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Portraits Of Boston: 'They Don't Listen'

This article is more than 5 years old.

“I’m a veteran, and I’ve been on these streets for 34 years. I have schizoaffective disorder and two types of PTSD. I can live in an apartment building, but only if I’m on the first floor and there are two exits and a fire escape. Otherwise, I get paranoid.

I take three medications: Valium, Haldol, and Cogentin. Haldol takes care of the schizoaffective disorder, so I don’t hear the stuff you don’t hear. Cogentin minimizes the side effects. It took the psychiatrists 40 years to figure out which medications I need. First, they are supposed to take 45 minutes to talk to you, but they make a five-minute diagnosis and write up the prescriptions. Then, they don’t listen to you, and they want you to take the medications that they didn’t talk to you about. I’ve been on medications for 41 years, and I know what works for me. They tell you, ‘You don’t want to take the right medications. You just want to get high.’ If I wanted to get high on drugs, I’ll be out there doing that. This works for me and I can get my life together and stabilize myself.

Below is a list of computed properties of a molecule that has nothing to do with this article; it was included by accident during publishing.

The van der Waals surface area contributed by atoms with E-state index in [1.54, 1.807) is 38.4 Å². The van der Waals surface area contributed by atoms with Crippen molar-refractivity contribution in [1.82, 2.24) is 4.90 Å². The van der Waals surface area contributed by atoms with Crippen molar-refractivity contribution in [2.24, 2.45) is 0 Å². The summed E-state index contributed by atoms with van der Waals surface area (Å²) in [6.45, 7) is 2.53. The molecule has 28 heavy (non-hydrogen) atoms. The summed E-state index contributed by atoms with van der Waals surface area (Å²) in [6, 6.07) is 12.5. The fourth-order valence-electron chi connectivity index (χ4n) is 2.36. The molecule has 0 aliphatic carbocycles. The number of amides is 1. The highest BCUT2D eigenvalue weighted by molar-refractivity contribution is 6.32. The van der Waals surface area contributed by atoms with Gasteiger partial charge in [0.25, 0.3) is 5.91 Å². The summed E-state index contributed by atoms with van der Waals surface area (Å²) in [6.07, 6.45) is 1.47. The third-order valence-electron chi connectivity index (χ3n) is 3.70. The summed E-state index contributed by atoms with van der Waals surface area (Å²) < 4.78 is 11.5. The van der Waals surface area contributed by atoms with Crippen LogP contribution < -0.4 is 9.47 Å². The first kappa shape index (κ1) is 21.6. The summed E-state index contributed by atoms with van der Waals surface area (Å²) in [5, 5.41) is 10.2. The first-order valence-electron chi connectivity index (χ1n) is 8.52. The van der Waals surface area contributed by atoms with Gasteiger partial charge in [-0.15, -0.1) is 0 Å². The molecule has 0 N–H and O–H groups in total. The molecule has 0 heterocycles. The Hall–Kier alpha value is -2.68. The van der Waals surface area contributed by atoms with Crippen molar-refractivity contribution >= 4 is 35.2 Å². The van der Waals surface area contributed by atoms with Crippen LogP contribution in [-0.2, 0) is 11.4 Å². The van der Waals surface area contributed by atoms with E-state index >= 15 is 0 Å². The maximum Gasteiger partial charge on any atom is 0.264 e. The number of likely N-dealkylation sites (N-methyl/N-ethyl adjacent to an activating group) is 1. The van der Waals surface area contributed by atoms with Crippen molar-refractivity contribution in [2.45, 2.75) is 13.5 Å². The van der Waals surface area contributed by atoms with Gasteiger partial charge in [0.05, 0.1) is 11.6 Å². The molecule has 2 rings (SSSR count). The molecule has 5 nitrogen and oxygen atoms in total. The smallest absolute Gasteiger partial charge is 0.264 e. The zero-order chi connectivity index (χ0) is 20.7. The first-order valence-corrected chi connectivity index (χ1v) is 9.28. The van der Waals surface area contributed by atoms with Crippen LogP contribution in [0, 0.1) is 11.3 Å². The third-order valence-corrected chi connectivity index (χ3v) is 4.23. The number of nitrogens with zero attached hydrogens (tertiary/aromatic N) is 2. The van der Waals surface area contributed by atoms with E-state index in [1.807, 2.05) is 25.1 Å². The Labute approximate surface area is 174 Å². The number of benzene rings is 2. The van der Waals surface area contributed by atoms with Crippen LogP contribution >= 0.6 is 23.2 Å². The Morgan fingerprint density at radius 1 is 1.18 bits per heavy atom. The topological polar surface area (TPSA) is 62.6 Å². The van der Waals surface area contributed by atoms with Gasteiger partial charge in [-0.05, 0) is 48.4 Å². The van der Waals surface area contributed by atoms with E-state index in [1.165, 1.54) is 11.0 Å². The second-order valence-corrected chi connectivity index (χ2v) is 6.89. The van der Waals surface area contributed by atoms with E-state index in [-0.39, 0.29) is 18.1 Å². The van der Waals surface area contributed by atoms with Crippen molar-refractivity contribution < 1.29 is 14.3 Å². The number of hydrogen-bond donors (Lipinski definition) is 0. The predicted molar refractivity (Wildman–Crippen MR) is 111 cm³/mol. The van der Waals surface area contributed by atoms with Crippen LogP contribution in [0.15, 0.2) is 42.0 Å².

You are the doctor: You are supposed to listen to me and analyze. We are supposed to talk about the medications, and I have the right to decide which ones I want to take. Don’t just write up meds you never talked to me about.”


Portraits of Boston is a project of independent photographer Ivan Velinov. He is regularly sharing some of his favorite portraits with WBUR. Visit his website to see the hundreds of portraits he has taken on the streets of Boston.

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